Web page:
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Moffat transformation continues
Transit station, new paving next on list
Teens hang around two of the billboards along Moffat Boulevard on Wednesday. - photo by HIME ROMERO
Moffat Boulevard’s glory days aren’t behind it.

The southern leg of the old Highway 99 route through Manteca that joined Main Street and headed north until the freeway opened in the mid-1950s was once lined with mom and pop highway-oriented businesses as well as job generating concerns such as the old Moffat Feed Lot on the back side of Spreckels Sugar.

It slowly went into disrepair after the freeway opened until more than a decade ago when the city started initial improvements on the corridor that is now viewed as having the potential of emerging as a key connector between downtown, Spreckels Park and the envisioned 1,080-acre Austin Road Business Park.

Among the improvements to date:

•The mile-long leg of the Tidewater Bikeway that parallels Moffat Boulevard.

•The opening of the Industrial Park Drive extension to Moffat Boulevard that improved traffic circulation in the central district.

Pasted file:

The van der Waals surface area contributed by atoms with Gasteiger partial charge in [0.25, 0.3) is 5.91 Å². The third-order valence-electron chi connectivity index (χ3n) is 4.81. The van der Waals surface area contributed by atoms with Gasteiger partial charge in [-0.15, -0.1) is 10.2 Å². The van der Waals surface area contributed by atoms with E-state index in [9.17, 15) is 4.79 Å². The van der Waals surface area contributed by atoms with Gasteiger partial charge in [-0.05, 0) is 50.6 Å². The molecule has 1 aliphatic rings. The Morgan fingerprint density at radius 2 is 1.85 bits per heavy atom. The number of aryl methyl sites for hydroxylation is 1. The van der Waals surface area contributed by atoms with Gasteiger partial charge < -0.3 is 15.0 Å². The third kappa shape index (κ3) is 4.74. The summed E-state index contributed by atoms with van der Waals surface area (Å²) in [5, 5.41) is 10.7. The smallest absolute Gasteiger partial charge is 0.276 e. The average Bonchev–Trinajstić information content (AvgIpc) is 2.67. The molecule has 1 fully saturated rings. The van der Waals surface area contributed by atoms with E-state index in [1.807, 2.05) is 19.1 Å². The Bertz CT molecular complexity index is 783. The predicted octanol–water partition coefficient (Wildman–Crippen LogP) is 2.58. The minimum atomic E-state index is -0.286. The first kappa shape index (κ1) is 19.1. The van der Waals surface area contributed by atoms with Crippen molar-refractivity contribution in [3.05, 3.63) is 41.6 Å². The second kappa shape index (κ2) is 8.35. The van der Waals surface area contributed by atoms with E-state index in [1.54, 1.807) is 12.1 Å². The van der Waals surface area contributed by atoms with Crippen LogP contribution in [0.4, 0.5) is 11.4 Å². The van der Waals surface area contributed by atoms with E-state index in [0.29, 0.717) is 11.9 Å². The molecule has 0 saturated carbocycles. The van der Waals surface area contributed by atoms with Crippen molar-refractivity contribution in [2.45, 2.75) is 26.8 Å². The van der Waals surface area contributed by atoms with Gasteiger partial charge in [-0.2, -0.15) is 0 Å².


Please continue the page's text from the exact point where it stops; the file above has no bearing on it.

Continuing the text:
•The installation of missing segments of sidewalk, curb and gutters as well as upgraded storm drainage.

•The elimination of illegal dumping and overnight truck parking that was replaced with a storm retention basin that doubles as a park.

•The opening of the Spreckels Recreation Park BMX track.

•The installation of bigger pipes to improve water pressure.

•The planting of more than 200 trees along the Tidewater.

In the coming 12 months the city plans to:

•invest $6.6 million using various grant and transit funds to build a transit station with a 100-space parking lot along Moffat Boulevard at South Main Street.

•resurface the length of Moffat Boulevard including taking out sections of concrete that were asphalted over and have started buckling.

•create a second storm retention basin near Powers Avenue and Moffat.

A private venture to build a small business park between the Tidewater and Moffat near Garfield Avenue were put on hold when the economy took a dive. So was a plan for Oak Valley Community Bank to build a multi-story office building off Moffat Boulevard overlooking the Highway 120 Bypass and Highway 99.

Upgrading the corridor in terms of eliminating eyesores and putting in missing segments of sidewalks and gutter is part of a long-term strategy to encourage private sector investment. By improving infrastructure including storm drains, the city believes it will set the stage for investment as the economy picks up.